Thermodynamics of Diffusion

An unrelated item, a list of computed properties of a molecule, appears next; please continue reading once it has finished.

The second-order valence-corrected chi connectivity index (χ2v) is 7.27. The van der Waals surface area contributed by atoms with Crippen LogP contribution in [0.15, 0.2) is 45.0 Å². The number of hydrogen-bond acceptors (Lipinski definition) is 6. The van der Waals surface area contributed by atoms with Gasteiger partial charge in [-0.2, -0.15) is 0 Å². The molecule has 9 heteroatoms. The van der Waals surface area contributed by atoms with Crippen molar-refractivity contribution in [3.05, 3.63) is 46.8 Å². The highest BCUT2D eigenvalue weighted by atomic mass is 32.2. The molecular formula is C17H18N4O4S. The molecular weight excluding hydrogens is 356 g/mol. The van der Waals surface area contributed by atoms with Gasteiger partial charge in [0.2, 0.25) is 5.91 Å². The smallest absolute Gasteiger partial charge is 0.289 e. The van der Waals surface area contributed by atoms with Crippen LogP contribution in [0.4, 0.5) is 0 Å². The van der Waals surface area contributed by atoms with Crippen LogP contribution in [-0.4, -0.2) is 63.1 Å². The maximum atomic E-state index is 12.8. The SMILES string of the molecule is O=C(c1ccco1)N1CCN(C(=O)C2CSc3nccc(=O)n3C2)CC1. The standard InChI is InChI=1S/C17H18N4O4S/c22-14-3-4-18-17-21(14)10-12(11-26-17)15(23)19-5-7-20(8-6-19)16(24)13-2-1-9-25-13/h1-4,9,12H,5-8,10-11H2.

IN the passage in my review to which Prof. Bryan takes exception I had in my mind his definition of available energy at p. 35 and p. 43:—“The available energy of a system under given conditions is the quantity of energy which under these conditions can be converted into work”; and in the same passage the conditions are. also spoken of as “external” conditions. Let the system consist of two gases occupying equal halves of a cylinder, both at the same temperature and at pressure p, separated by a piston impervious to either, and the whole surrounded by air at the same pressure p. It seems to me to be impossible under those conditions to convert any of the energy of the system into work; but if it can be done, it must be possible to explain how. The context of p. 125 does not seem to me to explain it.

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